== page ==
I am originally from Portugal, which does not have a strong immigration tradition like the United States, so there is not much diversity as far as different languages and cultures.
While growing up, I was very interested in learning other languages and cultures. My favorite TV program was the Travel Channel. Whenever I watched, my mind would transport me and I imagined living in that country. I remember driving my parents crazy whenever I would spend the day pretending that I was Chinese and only eat with chopsticks, or when I would decide to be Spanish for the whole day and only speak Spanish.
I was very fortunate to have the opportunity to vacation in different countries and study abroad, which was a great way to learn different languages and understand cultural differences.
My passion for other languages led me to learn three languages besides Portuguese, and in 1997 I got a bachelor’s degree in translation and master’s in interpretation. I started working as a conference interpreter and although it was very interesting and well-paid, and it was what I was trained for, I missed the human contact and hated to be stuck in a booth for hours without any interaction with the speakers.
A year later I decided to come to Chicago to start a new life and loved it from the moment I arrived. Wow! Over 100 different languages and hundreds of different ethnic restaurants in one city? And so many different neighborhoods.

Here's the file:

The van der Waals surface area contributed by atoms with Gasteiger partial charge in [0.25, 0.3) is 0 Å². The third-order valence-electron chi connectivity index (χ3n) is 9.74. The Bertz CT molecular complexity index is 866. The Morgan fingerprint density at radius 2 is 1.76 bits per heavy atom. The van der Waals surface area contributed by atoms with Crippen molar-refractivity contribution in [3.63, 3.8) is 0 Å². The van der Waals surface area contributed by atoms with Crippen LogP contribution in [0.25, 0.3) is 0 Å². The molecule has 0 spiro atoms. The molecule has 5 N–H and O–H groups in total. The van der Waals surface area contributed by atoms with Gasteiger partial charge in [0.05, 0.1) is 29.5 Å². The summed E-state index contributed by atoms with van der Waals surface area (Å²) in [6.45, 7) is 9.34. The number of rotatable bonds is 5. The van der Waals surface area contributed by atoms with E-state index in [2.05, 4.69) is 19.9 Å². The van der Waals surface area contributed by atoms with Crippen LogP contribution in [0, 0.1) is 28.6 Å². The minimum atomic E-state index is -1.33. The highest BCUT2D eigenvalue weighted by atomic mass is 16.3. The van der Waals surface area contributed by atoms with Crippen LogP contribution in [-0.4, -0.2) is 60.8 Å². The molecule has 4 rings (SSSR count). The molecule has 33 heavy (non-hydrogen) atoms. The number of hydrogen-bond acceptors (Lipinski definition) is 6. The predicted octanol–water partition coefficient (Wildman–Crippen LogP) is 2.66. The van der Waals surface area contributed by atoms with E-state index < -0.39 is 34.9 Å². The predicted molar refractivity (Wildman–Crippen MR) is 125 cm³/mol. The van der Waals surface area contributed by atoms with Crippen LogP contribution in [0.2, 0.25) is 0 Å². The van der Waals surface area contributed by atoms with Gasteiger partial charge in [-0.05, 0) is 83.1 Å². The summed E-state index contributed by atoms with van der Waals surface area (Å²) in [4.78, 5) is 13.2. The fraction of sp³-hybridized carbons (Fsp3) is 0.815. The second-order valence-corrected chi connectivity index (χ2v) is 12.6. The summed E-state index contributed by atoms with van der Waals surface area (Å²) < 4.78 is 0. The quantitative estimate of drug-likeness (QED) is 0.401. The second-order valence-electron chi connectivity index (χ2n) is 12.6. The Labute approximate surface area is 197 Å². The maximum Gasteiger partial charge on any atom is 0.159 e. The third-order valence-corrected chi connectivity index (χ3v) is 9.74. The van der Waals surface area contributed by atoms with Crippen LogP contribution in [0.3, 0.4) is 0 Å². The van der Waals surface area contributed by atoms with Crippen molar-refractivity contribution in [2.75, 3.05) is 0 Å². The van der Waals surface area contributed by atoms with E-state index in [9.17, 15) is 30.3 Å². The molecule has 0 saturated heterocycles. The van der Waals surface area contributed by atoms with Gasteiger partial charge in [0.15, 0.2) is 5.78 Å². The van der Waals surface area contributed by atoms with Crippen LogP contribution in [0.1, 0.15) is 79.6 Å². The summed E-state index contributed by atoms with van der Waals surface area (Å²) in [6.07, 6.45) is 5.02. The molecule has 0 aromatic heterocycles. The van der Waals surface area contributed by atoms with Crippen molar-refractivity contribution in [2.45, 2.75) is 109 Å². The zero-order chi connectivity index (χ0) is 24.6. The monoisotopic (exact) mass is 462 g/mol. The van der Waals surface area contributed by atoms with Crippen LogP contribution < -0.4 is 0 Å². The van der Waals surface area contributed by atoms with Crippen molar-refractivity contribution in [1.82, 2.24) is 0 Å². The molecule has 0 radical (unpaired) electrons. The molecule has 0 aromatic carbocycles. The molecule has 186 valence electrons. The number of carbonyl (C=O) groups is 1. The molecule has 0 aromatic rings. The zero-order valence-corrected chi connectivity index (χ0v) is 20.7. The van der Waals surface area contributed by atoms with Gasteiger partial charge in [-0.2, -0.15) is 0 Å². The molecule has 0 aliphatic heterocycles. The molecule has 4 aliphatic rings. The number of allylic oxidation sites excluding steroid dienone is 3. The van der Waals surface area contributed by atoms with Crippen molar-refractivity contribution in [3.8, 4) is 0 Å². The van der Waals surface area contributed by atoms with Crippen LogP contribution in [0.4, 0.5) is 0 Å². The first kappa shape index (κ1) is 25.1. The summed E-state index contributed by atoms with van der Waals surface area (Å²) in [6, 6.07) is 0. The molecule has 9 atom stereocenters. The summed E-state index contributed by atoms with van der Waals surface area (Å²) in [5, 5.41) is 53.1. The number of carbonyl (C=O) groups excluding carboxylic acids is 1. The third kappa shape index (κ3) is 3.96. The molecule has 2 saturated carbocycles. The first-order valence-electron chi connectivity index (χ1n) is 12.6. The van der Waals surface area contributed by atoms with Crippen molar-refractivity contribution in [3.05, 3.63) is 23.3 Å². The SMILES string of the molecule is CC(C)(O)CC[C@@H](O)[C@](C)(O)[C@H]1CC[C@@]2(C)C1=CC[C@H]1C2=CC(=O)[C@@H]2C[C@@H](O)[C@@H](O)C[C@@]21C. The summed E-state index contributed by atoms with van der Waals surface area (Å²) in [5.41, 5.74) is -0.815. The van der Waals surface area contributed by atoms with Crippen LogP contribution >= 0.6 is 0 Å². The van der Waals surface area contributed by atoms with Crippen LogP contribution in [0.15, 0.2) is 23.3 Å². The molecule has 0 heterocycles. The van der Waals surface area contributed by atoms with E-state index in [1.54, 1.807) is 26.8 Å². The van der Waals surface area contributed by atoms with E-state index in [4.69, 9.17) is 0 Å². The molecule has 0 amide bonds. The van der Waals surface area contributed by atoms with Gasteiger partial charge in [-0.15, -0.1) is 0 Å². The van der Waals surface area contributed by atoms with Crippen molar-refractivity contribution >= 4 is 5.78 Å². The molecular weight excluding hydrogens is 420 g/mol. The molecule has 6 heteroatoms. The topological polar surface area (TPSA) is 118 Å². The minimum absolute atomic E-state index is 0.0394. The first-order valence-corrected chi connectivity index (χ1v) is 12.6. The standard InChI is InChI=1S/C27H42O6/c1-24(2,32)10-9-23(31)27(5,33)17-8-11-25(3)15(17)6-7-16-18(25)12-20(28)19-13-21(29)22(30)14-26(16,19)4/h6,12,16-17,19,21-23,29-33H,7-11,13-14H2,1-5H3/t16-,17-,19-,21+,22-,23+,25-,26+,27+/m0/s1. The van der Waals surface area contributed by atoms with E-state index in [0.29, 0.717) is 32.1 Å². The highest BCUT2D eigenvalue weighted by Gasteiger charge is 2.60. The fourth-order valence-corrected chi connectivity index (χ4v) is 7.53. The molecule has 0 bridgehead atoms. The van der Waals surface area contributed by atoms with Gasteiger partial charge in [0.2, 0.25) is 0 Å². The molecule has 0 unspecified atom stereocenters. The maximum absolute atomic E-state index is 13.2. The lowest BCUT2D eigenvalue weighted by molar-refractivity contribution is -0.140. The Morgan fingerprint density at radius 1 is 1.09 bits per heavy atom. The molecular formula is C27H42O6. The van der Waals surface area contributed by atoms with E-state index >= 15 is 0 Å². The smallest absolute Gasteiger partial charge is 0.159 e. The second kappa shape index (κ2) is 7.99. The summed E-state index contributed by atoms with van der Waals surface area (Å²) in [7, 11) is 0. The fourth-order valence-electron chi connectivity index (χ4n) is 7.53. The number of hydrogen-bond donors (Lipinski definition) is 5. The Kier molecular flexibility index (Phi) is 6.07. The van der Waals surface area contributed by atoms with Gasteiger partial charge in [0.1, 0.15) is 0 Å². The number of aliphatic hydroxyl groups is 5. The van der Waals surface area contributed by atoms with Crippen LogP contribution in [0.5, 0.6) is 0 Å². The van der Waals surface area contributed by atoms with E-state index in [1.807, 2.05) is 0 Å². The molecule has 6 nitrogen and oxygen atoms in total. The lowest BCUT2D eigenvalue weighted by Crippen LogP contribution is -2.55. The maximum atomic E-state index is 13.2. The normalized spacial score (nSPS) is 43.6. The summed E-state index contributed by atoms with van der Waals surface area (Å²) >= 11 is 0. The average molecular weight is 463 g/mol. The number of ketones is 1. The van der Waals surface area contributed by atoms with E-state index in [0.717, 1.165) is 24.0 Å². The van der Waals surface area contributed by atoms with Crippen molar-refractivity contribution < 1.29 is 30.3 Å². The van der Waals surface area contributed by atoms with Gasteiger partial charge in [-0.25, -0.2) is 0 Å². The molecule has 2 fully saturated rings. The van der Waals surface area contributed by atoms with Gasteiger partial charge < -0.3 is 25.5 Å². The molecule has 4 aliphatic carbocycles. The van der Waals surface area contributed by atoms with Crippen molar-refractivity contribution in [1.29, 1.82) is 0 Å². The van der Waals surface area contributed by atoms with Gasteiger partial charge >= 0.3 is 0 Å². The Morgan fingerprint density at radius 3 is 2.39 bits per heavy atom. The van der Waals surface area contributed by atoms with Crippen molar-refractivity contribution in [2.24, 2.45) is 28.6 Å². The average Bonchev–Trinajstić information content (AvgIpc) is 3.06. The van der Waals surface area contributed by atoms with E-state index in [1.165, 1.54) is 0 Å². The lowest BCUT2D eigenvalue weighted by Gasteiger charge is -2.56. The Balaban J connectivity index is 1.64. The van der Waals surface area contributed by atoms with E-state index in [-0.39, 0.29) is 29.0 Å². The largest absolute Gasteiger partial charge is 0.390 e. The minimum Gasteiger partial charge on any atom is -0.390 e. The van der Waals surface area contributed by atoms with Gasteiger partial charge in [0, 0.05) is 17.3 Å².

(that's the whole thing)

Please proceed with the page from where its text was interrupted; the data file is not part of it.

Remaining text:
Soon I found out about the huge need for medical interpreters and decided to take a medical interpreting course. This type of interpreting is nonexistent in my home country. I’ve been working as a medical interpreter for the past 16 years, and I find it to be the most rewarding job ever. I love the fact that I am able to use languages other than Portuguese and help non-English speaking patients who wouldn’t otherwise be able to communicate with a provider.
Interpreting in a medical setting is more than just using words. All interpretation requires cultural competency, but this is especially important in medical interpreting. The interpreter must be aware of both the patient’s culture and the provider’s understanding of a patient’s culture to interpret adequately and avoid any misunderstandings that can lead to a misdiagnosis.
I remember the case of a neurology patient who was suffering from seizures after being asymptomatic for many years, and believed that the only treatment that would cure his epilepsy was to immerse his entire body in a freshly slaughtered cow and remain inside it for at least 24 hours. He had undergone this treatment as a child back in his hometown in Mexico, and the treatment had supposedly cured him. And no matter what the doctor explained about the causes of his epilepsy and treatment options, he did not believe or accept the treatment offered.
It’s in situations like these when it is crucial to have a skilled interpreter present to explain the different cultural beliefs behind the patient’s way of thinking. People have different beliefs concerning diseases and remedies based on their culture and religion, and I really enjoy this essential aspect of interpreting in the medical field.
Being an interpreter in the hospital is such a fulfilling job because it combines my passion for languages, culture and helping others. It is so rewarding to see the grateful looks in their eyes or hear words of gratitude.